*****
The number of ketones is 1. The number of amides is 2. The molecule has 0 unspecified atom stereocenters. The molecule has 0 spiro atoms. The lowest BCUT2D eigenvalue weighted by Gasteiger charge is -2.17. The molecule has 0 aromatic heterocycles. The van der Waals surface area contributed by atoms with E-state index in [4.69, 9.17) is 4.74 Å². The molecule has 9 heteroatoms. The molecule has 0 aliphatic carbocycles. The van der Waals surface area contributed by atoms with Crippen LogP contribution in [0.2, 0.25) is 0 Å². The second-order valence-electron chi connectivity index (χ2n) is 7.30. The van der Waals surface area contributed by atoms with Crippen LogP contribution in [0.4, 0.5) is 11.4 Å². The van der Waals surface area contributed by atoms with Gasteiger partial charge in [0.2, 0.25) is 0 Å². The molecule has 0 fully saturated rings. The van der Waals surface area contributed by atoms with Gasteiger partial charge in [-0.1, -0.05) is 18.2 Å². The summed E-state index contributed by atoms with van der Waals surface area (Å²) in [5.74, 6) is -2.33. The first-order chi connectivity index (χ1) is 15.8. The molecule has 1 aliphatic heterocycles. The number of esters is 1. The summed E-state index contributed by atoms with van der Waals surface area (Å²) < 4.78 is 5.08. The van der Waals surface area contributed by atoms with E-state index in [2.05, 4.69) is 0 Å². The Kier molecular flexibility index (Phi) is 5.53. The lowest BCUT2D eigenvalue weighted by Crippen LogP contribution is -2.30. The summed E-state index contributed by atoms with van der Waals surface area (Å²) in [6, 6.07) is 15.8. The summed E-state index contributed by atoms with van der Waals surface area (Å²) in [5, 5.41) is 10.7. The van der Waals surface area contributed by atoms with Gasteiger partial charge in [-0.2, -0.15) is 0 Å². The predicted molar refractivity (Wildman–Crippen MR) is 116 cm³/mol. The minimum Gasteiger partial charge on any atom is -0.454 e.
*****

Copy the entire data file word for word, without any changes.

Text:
The number of ketones is 1. The number of amides is 2. The molecule has 0 unspecified atom stereocenters. The molecule has 0 spiro atoms. The lowest BCUT2D eigenvalue weighted by Gasteiger charge is -2.17. The molecule has 0 aromatic heterocycles. The van der Waals surface area contributed by atoms with E-state index in [4.69, 9.17) is 4.74 Å². The molecule has 9 heteroatoms. The molecule has 0 aliphatic carbocycles. The van der Waals surface area contributed by atoms with Crippen LogP contribution in [0.2, 0.25) is 0 Å². The second-order valence-electron chi connectivity index (χ2n) is 7.30. The van der Waals surface area contributed by atoms with Crippen LogP contribution in [0.4, 0.5) is 11.4 Å². The van der Waals surface area contributed by atoms with Gasteiger partial charge in [0.2, 0.25) is 0 Å². The molecule has 0 fully saturated rings. The van der Waals surface area contributed by atoms with Gasteiger partial charge in [-0.1, -0.05) is 18.2 Å². The summed E-state index contributed by atoms with van der Waals surface area (Å²) in [5.74, 6) is -2.33. The first-order chi connectivity index (χ1) is 15.8. The molecule has 1 aliphatic heterocycles. The number of esters is 1. The summed E-state index contributed by atoms with van der Waals surface area (Å²) < 4.78 is 5.08. The van der Waals surface area contributed by atoms with E-state index in [2.05, 4.69) is 0 Å². The Kier molecular flexibility index (Phi) is 5.53. The lowest BCUT2D eigenvalue weighted by Crippen LogP contribution is -2.30. The summed E-state index contributed by atoms with van der Waals surface area (Å²) in [6, 6.07) is 15.8. The summed E-state index contributed by atoms with van der Waals surface area (Å²) in [5, 5.41) is 10.7. The van der Waals surface area contributed by atoms with Gasteiger partial charge in [-0.2, -0.15) is 0 Å². The predicted molar refractivity (Wildman–Crippen MR) is 116 cm³/mol. The minimum Gasteiger partial charge on any atom is -0.454 e.